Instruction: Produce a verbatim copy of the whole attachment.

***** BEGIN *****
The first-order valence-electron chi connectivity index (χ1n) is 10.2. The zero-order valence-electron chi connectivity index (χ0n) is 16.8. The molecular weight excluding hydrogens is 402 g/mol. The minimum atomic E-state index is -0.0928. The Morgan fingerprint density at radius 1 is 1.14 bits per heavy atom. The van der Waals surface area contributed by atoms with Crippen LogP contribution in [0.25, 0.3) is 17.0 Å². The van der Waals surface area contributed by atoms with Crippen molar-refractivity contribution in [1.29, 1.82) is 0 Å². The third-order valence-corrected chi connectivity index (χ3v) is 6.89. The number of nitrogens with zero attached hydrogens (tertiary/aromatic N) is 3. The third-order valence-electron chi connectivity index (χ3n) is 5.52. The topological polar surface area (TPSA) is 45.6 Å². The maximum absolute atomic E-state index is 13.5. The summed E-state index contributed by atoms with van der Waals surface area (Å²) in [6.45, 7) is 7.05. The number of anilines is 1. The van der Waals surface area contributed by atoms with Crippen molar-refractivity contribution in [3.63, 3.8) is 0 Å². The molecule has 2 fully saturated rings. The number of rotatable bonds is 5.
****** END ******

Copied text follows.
The first-order valence-electron chi connectivity index (χ1n) is 10.2. The zero-order valence-electron chi connectivity index (χ0n) is 16.8. The molecular weight excluding hydrogens is 402 g/mol. The minimum atomic E-state index is -0.0928. The Morgan fingerprint density at radius 1 is 1.14 bits per heavy atom. The van der Waals surface area contributed by atoms with Crippen LogP contribution in [0.25, 0.3) is 17.0 Å². The van der Waals surface area contributed by atoms with Crippen molar-refractivity contribution in [1.29, 1.82) is 0 Å². The third-order valence-corrected chi connectivity index (χ3v) is 6.89. The number of nitrogens with zero attached hydrogens (tertiary/aromatic N) is 3. The third-order valence-electron chi connectivity index (χ3n) is 5.52. The topological polar surface area (TPSA) is 45.6 Å². The maximum absolute atomic E-state index is 13.5. The summed E-state index contributed by atoms with van der Waals surface area (Å²) in [6.45, 7) is 7.05. The number of anilines is 1. The van der Waals surface area contributed by atoms with Crippen molar-refractivity contribution in [3.63, 3.8) is 0 Å². The molecule has 2 fully saturated rings. The number of rotatable bonds is 5.